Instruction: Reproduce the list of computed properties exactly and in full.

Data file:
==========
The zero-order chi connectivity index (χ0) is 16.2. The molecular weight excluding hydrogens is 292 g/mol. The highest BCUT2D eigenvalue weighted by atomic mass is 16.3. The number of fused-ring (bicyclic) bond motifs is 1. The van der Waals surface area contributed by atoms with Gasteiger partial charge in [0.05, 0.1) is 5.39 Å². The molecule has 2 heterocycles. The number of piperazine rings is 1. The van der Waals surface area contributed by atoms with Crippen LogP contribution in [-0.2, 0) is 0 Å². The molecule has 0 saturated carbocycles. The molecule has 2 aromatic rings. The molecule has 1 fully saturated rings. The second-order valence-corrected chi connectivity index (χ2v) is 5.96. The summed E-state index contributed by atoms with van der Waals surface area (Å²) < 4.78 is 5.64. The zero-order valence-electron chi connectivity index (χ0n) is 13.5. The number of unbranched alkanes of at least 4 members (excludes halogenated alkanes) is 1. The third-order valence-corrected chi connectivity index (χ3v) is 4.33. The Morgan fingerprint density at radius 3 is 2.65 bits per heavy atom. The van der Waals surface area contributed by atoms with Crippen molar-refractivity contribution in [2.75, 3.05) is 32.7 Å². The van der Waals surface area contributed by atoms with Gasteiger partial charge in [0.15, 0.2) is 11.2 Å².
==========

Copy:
The zero-order chi connectivity index (χ0) is 16.2. The molecular weight excluding hydrogens is 292 g/mol. The highest BCUT2D eigenvalue weighted by atomic mass is 16.3. The number of fused-ring (bicyclic) bond motifs is 1. The van der Waals surface area contributed by atoms with Gasteiger partial charge in [0.05, 0.1) is 5.39 Å². The molecule has 2 heterocycles. The number of piperazine rings is 1. The van der Waals surface area contributed by atoms with Crippen LogP contribution in [-0.2, 0) is 0 Å². The molecule has 0 saturated carbocycles. The molecule has 2 aromatic rings. The molecule has 1 fully saturated rings. The second-order valence-corrected chi connectivity index (χ2v) is 5.96. The summed E-state index contributed by atoms with van der Waals surface area (Å²) < 4.78 is 5.64. The zero-order valence-electron chi connectivity index (χ0n) is 13.5. The number of unbranched alkanes of at least 4 members (excludes halogenated alkanes) is 1. The third-order valence-corrected chi connectivity index (χ3v) is 4.33. The Morgan fingerprint density at radius 3 is 2.65 bits per heavy atom. The van der Waals surface area contributed by atoms with Crippen molar-refractivity contribution in [2.75, 3.05) is 32.7 Å². The van der Waals surface area contributed by atoms with Gasteiger partial charge in [0.15, 0.2) is 11.2 Å².